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Index June 2012

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2012-06-01: les mutilations génitales féminines / l’excision;
2012-06-01: Missing Out: Some Poles Left Behind Despite Economic Success;
2012-06-02: some links around humanitarian questions;
2012-06-03: Revolutions are not decided by elections;
2012-06-04: The militarisation of poverty in Africa;
2012-06-05: Your brain and the science behind sexuality;
2012-06-06: Sacrificing Mubarak to Save His Regime;
2012-06-07: Quebec’s student uprising: An interview with Amir Khadir;
2012-06-08: The elusive dream: women and sleep;
2012-06-09: Egypt’s revolution: Bread, freedom, social justice and why global solidarity matters;
2012-06-10: Nigeria: How do we make sense of our predicament?
2012-06-11: Egypt: Persisting uncertainty;
2012-06-12: Africa + Europe = Yannick Noah;
2012-06-13: Making Work Pay;
2012-06-14: Hubris as the Evil Force in History;
2012-06-15: Justice on the rocks: The demise of the people’s court;
2012-06-16: Soy farming and land grab in the Brazilian Amazon – The Water Channel;
2012-06-17: New film sows seeds of freedom;
2012-06-18: Complicit neighbours: Rwanda, Uganda and East DRC;
2012-06-19: Assad Will Breathe A Sigh Of Relief At Death Of Arab Spring;
2012-06-20: Women and property: some insights from African history;
2012-06-21: World Day Against Child Labour;
2012-06-22: In the Name of Allah: Islamic Mediators and Germany’s Two Legal Systems – part 1;
2012-06-23: Hit Squads in the Amazon;
2012-06-24: The revolution and the emancipation of women;
2012-06-25: Ban FGM Campaign;
2012-06-25: histoire cachée du peuple Africain;
2012-06-26: Rodney and the concept of labour;
2012-06-27: Empire, Language, Economy and Syria;
2012-06-28: Third International Conference on Human Rights Education;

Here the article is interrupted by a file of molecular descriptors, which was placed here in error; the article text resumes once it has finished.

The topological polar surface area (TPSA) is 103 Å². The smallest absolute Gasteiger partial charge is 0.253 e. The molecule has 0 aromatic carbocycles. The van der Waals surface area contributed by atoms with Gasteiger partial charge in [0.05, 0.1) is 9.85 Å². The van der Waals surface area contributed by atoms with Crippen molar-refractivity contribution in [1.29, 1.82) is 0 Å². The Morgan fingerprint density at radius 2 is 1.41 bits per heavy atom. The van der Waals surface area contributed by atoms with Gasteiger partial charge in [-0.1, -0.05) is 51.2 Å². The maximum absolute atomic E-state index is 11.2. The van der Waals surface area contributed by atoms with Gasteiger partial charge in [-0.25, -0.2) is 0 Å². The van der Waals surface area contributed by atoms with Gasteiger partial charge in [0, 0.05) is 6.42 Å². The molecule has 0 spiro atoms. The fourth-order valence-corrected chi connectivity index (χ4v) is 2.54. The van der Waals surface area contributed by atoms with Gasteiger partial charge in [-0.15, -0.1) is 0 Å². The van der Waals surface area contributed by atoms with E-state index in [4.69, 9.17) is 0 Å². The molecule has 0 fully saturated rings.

2012-06-28: Europe: Child circumcision ‘an assault,’ says court;
2012-06-29: At the Crossroads of the Most Serious Economic Crisis In World History;
2012-06-30: The Attraction of Tax Breaks: Switzerland Grows into Global Commodities Hub.

The Attraction of Tax Breaks: Switzerland Grows into Global Commodities Hub

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Published on Spiegel Online International, by Alexander Jung and Anne Seith, June 29, 2012 (see also the Photo Gallery).

Switzerland has quietly developed into the global center of commodities trading. Critics say the industry’s business practices in countries such as Congo and Zambia are immoral, and that it puts profits before people … //

… Sanctuary for Kleptocrats and Tax Evaders:   Continue Reading…

At the Crossroads of the Most Serious Economic Crisis In World History

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Guns and Butter with Bonnie Faulkner, Guest Michel Chossudovsky

To listen this audio, 59.00 min: go to KPFA and click on PLAY – Published on Global, by Michel Chossudovsky, June 28, 2012 (on (KPFA: 2012-06-27).

At the Crossroads of the Most Serious Economic Crisis in World History” with Michel Chossudovsky. History of the financial crisis from the early 1980s to the present; economic dimensions of the global crisis; naked short selling; market manipulation; speculative activity; derivatives; solutions to the crisis the cause of further collapse; privatization; government policies; bankruptcies; debt and social breakdown; grassroots organizing; Occupy Wall Street; Ad Busters; CANVAS-OTPOR …  Continue Reading…

Europe: Child circumcision an assault, says court

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German ruling says fundamental right of the child to bodily integrity outweighed the fundamental rights of parents – Published on Al Jazeera, June 27, 2012.

Circumcising young boys on religious grounds amounts to grievous bodily harm, a German court has ruled.

The regional court in Cologne, western Germany, ruled on Tuesday that the “fundamental right of the child to bodily integrity outweighed the fundamental rights of the parents”, a judgement that is expected to set a legal precedent.  Continue Reading…

Third International Conference on Human Rights Education

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Cracow/Poland, 6-10 December 2012 – Received by e-mail, From: Sev Ozdowski, Date: 26/06/2012.

Invitation to attend the Third International Conference on HRE in Cracow Poland, 6-10 December 2012:

I am pleased to inform you that the “Third International Conference on Human Rights Education: Promoting Change in Times of Transition and Crisis”, will be held from 6-10 December at the Jagiellonian University in Krakow, Poland.  Continue Reading…

Empire, Language, Economy and Syria